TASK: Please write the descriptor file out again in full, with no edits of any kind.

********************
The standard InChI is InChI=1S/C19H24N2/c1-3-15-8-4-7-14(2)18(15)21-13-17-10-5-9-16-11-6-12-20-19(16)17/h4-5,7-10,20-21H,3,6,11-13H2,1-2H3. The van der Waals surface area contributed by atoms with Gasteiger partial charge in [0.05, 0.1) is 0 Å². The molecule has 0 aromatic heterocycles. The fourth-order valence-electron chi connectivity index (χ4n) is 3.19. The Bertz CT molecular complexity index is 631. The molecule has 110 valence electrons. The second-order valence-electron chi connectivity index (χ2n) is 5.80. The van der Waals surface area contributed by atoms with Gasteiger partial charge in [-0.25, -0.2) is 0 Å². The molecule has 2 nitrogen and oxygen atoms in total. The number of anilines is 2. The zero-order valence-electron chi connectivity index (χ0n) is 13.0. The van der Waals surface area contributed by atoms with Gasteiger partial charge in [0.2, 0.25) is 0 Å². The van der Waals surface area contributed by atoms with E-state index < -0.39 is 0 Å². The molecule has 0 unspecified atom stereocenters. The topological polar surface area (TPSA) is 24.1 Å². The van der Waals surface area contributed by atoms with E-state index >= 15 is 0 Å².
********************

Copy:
The standard InChI is InChI=1S/C19H24N2/c1-3-15-8-4-7-14(2)18(15)21-13-17-10-5-9-16-11-6-12-20-19(16)17/h4-5,7-10,20-21H,3,6,11-13H2,1-2H3. The van der Waals surface area contributed by atoms with Gasteiger partial charge in [0.05, 0.1) is 0 Å². The molecule has 0 aromatic heterocycles. The fourth-order valence-electron chi connectivity index (χ4n) is 3.19. The Bertz CT molecular complexity index is 631. The molecule has 110 valence electrons. The second-order valence-electron chi connectivity index (χ2n) is 5.80. The van der Waals surface area contributed by atoms with Gasteiger partial charge in [-0.25, -0.2) is 0 Å². The molecule has 2 nitrogen and oxygen atoms in total. The number of anilines is 2. The zero-order valence-electron chi connectivity index (χ0n) is 13.0. The van der Waals surface area contributed by atoms with Gasteiger partial charge in [0.2, 0.25) is 0 Å². The van der Waals surface area contributed by atoms with E-state index < -0.39 is 0 Å². The molecule has 0 unspecified atom stereocenters. The topological polar surface area (TPSA) is 24.1 Å². The van der Waals surface area contributed by atoms with E-state index >= 15 is 0 Å².